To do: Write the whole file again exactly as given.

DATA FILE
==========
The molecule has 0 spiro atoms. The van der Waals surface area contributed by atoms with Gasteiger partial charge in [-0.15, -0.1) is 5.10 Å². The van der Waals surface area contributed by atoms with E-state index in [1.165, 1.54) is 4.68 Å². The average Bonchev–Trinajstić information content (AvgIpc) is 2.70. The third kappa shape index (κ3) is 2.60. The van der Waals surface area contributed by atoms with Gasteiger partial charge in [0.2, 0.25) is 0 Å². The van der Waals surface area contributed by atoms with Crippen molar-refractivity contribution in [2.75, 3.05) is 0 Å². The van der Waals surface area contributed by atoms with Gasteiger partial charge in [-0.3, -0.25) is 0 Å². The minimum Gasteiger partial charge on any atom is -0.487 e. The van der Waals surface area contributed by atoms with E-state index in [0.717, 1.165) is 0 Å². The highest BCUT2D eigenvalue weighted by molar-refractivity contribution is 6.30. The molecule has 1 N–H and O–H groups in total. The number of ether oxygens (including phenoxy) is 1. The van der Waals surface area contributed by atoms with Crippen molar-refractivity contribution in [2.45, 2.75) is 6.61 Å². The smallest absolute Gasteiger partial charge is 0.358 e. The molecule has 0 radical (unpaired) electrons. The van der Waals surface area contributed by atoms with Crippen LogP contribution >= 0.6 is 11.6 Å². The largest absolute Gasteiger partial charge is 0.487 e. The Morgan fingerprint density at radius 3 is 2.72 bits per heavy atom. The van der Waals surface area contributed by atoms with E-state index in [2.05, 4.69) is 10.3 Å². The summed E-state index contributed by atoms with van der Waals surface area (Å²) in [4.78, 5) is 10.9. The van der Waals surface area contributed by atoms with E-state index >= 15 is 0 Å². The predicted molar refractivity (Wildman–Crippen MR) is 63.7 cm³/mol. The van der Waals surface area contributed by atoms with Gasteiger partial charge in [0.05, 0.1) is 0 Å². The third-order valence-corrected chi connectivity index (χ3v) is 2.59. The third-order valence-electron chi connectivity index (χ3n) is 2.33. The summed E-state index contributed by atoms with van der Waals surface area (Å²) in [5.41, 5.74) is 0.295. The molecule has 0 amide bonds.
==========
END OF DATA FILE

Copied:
The molecule has 0 spiro atoms. The van der Waals surface area contributed by atoms with Gasteiger partial charge in [-0.15, -0.1) is 5.10 Å². The van der Waals surface area contributed by atoms with E-state index in [1.165, 1.54) is 4.68 Å². The average Bonchev–Trinajstić information content (AvgIpc) is 2.70. The third kappa shape index (κ3) is 2.60. The van der Waals surface area contributed by atoms with Gasteiger partial charge in [0.2, 0.25) is 0 Å². The van der Waals surface area contributed by atoms with Crippen molar-refractivity contribution in [2.75, 3.05) is 0 Å². The van der Waals surface area contributed by atoms with Gasteiger partial charge in [-0.3, -0.25) is 0 Å². The minimum Gasteiger partial charge on any atom is -0.487 e. The van der Waals surface area contributed by atoms with E-state index in [0.717, 1.165) is 0 Å². The highest BCUT2D eigenvalue weighted by molar-refractivity contribution is 6.30. The molecule has 1 N–H and O–H groups in total. The number of ether oxygens (including phenoxy) is 1. The van der Waals surface area contributed by atoms with Crippen molar-refractivity contribution in [2.45, 2.75) is 6.61 Å². The smallest absolute Gasteiger partial charge is 0.358 e. The molecule has 0 radical (unpaired) electrons. The van der Waals surface area contributed by atoms with Crippen LogP contribution >= 0.6 is 11.6 Å². The largest absolute Gasteiger partial charge is 0.487 e. The Morgan fingerprint density at radius 3 is 2.72 bits per heavy atom. The van der Waals surface area contributed by atoms with E-state index in [2.05, 4.69) is 10.3 Å². The summed E-state index contributed by atoms with van der Waals surface area (Å²) in [4.78, 5) is 10.9. The van der Waals surface area contributed by atoms with E-state index >= 15 is 0 Å². The predicted molar refractivity (Wildman–Crippen MR) is 63.7 cm³/mol. The van der Waals surface area contributed by atoms with Gasteiger partial charge in [0.05, 0.1) is 0 Å². The third-order valence-corrected chi connectivity index (χ3v) is 2.59. The third-order valence-electron chi connectivity index (χ3n) is 2.33. The summed E-state index contributed by atoms with van der Waals surface area (Å²) in [5.41, 5.74) is 0.295. The molecule has 0 amide bonds.